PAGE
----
These and many other objects and advantages of the present invention will be readily apparent to one skilled in the pertinent art from the following detailed description of a preferred embodiment of the invention and related drawings.
FIG. 1 is a partial pictorial view of one module of printing elements of the printing head of this invention;
FIG. 2 shows the line density of printed elements resulting from the module of FIG. 1.
FIG. 3 is a partial view of a two dimensional array having multiple modules of printing elements shown partially in FIG. 1.
FIG. 4 is a partial cross-section of the module shown in FIG. 1 taken along lines IV--IV.
Referring to FIG. 1, a partial module 11 is shown in perspective. Module 11 has a plurality of ribbons 13 such as a first fiber optic ribbon 14, a second fiber optic ribbon 16 and a third fiber optic ribbon 18 bonded together. Additionally, an apertured mask 24 is fixedly attached to a printing head end 22 of ribbons 14, 16, and 18. Each horizontal ribbon is made of a plurality of fibers 20. The boundaries of each fiber 20 is shown outlined.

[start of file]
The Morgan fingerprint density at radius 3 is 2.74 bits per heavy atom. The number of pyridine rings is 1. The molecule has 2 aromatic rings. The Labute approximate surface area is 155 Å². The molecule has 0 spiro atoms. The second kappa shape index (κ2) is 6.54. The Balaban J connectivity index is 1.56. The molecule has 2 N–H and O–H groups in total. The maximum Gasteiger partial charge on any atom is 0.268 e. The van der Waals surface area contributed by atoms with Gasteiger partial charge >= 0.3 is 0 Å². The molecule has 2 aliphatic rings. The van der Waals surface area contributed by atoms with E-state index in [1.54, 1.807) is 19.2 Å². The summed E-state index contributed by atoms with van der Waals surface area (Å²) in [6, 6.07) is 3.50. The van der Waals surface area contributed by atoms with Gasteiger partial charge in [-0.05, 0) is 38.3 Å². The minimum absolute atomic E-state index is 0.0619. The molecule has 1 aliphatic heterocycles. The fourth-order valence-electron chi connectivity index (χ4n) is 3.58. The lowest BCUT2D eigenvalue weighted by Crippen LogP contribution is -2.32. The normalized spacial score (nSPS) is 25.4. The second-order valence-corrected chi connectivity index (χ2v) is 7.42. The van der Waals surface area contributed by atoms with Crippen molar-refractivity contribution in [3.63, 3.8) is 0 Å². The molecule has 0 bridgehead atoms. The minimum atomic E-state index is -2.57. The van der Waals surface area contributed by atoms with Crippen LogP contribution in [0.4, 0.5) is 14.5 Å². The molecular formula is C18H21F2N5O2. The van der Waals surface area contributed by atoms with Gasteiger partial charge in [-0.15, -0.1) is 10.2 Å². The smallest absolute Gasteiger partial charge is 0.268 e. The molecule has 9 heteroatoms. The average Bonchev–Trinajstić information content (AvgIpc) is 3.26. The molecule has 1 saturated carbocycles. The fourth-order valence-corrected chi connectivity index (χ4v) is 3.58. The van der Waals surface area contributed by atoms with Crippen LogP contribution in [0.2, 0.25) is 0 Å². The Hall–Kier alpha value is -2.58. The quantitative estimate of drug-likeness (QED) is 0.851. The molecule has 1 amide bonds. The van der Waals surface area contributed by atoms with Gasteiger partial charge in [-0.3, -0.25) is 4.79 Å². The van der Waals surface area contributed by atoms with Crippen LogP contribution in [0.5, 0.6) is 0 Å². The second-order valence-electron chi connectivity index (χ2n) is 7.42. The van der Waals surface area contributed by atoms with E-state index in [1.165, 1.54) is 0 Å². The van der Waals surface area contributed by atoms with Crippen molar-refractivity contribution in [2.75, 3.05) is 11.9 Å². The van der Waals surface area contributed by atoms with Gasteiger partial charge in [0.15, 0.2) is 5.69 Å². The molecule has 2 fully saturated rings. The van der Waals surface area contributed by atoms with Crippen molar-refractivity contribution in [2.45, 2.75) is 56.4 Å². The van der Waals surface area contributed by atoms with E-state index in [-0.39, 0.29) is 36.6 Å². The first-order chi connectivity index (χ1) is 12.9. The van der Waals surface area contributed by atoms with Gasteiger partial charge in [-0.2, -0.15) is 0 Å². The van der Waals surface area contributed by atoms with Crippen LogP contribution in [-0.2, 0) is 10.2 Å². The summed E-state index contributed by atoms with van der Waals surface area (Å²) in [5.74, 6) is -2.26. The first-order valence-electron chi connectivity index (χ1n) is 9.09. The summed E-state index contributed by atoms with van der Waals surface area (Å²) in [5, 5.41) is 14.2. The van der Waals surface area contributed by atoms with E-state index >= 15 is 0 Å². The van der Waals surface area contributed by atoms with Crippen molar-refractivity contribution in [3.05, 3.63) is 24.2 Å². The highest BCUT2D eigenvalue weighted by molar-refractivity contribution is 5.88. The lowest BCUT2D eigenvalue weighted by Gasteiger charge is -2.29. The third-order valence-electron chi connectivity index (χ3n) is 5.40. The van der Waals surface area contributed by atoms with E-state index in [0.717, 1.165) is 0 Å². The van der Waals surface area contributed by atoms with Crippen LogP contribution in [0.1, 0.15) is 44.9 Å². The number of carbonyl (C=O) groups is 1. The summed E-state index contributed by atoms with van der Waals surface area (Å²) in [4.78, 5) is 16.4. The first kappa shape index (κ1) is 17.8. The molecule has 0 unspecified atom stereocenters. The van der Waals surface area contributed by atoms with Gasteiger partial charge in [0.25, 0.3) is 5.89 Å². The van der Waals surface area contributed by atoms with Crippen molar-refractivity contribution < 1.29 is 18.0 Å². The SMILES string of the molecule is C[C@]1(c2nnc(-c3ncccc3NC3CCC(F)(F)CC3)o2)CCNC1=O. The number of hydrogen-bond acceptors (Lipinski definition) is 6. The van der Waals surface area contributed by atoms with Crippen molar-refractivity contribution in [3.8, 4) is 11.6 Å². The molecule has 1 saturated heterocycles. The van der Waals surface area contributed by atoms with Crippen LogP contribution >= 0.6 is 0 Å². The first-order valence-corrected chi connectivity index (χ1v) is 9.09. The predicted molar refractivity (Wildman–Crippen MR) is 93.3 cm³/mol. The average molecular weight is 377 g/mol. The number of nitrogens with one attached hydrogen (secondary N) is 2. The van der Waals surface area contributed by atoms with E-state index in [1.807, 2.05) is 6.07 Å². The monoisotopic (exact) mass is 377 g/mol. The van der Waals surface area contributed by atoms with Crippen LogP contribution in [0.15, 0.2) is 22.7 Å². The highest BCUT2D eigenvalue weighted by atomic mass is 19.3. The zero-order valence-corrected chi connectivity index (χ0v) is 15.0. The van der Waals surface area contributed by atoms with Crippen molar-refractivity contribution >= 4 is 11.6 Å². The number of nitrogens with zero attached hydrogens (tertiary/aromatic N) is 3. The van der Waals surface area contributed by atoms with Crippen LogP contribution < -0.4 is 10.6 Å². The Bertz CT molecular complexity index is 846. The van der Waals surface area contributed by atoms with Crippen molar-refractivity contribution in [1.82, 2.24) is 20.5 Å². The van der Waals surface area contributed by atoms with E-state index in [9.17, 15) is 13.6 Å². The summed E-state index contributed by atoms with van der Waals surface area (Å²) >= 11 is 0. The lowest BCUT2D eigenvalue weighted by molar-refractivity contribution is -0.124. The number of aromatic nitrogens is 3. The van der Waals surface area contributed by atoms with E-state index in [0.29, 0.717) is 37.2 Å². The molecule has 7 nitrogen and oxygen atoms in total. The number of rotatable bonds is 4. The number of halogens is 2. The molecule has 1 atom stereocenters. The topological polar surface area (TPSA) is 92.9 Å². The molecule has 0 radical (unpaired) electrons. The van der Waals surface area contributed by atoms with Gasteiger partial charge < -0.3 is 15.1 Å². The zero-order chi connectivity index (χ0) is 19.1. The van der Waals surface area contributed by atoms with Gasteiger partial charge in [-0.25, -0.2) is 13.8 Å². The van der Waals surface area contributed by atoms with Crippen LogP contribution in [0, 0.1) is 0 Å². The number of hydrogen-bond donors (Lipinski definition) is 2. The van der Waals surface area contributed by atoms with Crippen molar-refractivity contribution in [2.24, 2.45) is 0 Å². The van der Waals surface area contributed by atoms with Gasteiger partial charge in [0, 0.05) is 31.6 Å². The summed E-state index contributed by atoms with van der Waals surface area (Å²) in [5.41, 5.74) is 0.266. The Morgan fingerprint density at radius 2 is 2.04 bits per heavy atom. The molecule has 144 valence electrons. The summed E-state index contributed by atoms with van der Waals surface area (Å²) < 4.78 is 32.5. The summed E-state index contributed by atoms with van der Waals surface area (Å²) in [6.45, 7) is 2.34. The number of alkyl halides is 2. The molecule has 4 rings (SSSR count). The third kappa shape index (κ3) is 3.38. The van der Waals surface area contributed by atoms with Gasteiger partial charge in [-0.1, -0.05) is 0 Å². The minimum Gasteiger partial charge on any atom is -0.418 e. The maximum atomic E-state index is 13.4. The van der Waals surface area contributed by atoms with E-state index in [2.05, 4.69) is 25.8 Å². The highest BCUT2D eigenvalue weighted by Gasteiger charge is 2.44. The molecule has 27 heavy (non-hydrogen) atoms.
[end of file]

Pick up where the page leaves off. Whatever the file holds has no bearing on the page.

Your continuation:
After ribbons 14, 16 and 18 are bonded together at printing head end 22, an end surface 23, FIGS. 1, 3, and 4, of fibers 20 is made substantial planar by polishing. Polished end surface 23 has an apertured mask 24 deposited thereon using conventional photolithographic techniques. Apertured mask 24 has a plurality of apertures 26, only one shown in FIG. 3. Each aperture 26 is centered on a single fiber 20. Although a square aperture 26 is shown other shapes are equally feasible depending on the application.